Posted by Adam Croxen on 08 Nov, 2018
Digital first businesses have changed everything
Digital first brands like Uber, Amazon, Airbnb and Netflix have changed what people expect in their interactions with the businesses that serve them. The default for many consumers today is to access the services and products they want remotely using simple intuitive user interfaces that are accessible anywhere. Backed up with seamless delivery of whatever they want whenever they want it.
This new reality has led to “digital transformation” being the buzzword most likely to be on the agendas of board meetings across the land with many programs started in earnest as a result.
Customer focused digital transformation is now on most strategic agendas
Our extensive research on this (a show of hands at our recent Spotlight Series event) combined with some (perhaps) more methodologically sound research from Forester, suggests that around 50% of businesses have a digital transformation strategy and program in progress. Of course, with the pace of technological change, you never really complete digital transformation despite the fact that 21% of respondents from the Forester research said they had, but that’s another blog…
Digital transformation from the customer point of view is well documented and highly visible all around us. What is less well covered and what we want to touch on in this blog, is how more established organisations can use digital transformation in their operations to deliver a better staff experience, greater efficiency and an improved customer experience.
Ignore operational digital transformation at your peril
This inside-out approach to digital transformation can be a good place to start for businesses that started in the analogue age and can bring about a wide range of benefits, from better service for customers to reduced operational costs which can equal higher profits, or a reduced cost passed on to customers, making businesses more competitive and less open to disruption.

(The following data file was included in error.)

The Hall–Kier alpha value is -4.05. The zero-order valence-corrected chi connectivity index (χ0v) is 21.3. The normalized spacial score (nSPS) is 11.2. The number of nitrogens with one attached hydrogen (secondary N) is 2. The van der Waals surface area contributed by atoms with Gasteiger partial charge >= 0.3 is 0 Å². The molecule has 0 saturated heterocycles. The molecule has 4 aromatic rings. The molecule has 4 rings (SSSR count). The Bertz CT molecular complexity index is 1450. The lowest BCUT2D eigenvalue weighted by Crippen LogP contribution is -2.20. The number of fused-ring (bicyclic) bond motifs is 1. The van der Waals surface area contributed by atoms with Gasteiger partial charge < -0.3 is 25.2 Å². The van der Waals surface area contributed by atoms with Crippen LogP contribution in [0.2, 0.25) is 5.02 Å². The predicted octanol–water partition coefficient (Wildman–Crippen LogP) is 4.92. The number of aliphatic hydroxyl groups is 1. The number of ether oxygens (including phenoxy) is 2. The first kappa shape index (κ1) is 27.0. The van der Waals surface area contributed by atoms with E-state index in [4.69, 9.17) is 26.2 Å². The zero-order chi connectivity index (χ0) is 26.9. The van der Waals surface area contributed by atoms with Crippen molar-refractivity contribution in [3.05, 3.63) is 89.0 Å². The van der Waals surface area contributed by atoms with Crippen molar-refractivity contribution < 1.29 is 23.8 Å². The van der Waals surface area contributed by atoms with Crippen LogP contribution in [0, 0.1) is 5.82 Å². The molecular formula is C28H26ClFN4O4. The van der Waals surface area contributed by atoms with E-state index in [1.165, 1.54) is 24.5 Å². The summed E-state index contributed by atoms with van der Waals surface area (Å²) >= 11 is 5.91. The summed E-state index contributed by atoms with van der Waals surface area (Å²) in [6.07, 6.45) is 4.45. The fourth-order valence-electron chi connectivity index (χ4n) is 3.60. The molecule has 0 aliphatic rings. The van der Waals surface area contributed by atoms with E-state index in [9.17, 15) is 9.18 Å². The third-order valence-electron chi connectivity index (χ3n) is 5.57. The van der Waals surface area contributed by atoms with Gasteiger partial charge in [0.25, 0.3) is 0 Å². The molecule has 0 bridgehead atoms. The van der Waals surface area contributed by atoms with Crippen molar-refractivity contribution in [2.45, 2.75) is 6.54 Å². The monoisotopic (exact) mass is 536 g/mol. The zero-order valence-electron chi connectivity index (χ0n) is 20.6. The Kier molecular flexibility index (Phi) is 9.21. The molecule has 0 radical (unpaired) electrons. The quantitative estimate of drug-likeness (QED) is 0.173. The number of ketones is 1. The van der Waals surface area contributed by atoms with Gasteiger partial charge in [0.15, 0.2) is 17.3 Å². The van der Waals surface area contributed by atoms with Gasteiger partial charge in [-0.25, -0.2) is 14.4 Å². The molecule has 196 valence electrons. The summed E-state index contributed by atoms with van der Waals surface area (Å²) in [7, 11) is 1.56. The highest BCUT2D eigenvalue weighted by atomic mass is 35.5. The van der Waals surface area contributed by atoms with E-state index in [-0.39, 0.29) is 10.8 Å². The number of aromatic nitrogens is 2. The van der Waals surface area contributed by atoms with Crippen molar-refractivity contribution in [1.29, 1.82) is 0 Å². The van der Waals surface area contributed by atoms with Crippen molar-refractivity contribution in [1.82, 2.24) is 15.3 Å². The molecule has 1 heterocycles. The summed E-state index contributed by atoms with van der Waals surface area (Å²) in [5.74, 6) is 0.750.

If you want to enjoy some of these benefits and are about to embark on or are already on the journey of operational digital transformation, we think it’s good to break it down into three areas of focus:
- Process digitisation
- Employee enablement
- Performance management
Initiatives can look at one or more of these areas and there were a few great real-life examples of this presented by speakers at our recent Spotlight seminar entitled “How Digital Tools Can Transform Workplace Efficiency and Customer Experience”.
Domino’s digital transformation from the inside out
One speaker, Jason Prescott, the Head of Operations and Training for Domino’s Pizza, a hugely ambitious and digitally forward-thinking brand (they now sell 80% of their £1 billion worth of pizza’s each year online) discussed an operational digital transformation program that delivered significant benefits.
By using s GPS enabled application on the driver’s devices and data analysis and aggregation, they created a driver tracking and management system. This delivered against each of the three areas outlined earlier as well as having a significant uplift on customer experience.
Firstly the GPS powered application enabled, for the first time ever, accurate performance management to be introduced as Domino’s could now track where the driver actually was. Prior to this, it was very difficult to measure any meaningful driver performance metrics and as such move the needle on the main customer experience measure – how hot the pizza arrives. And the hotter the pizza, the happier the customer.
This system also introduced process digitisation which improved operational efficiency. It did so by removing the highly manual and time-consuming part of the order process – the very start of the order where the driver had to physically go into the store, pick up the product and the delivery instructions. By measuring every part of the process which was enabled by the technology, it was identified that this part of the process known as ‘getting started’ actually took 30% of the entire delivery process. This was changed, so the order was received on the driver’s mobile device and the product brought directly to the driver from the store rather than vice versa.
Data analysis leads to innovation
Lastly, by giving data and visibility over their operations straight to the store manager in real time it enabled and empowered the manager in store to make improvements and changes in real time to their operations at a local level.
The point where operational and customer-focused initiatives come together was also illustrated well by this Domino’s example, as they can now tell the customer exactly where their pizza is and when it’s going to arrive. Better managing customer expectations and experience. This is just one example outlined in our event which featured examples and speakers from First Group Plc and Emirates.
Spotlight Series Video
If you want to learn more about how you can use operational digital transformation to make your staff happier, more efficient and empowered you can watch our recent event here:
There are lots of useful anecdotes, tips and pitfalls discussed by peers who have been through this process and continue to make transforming workplace efficiency their priority.
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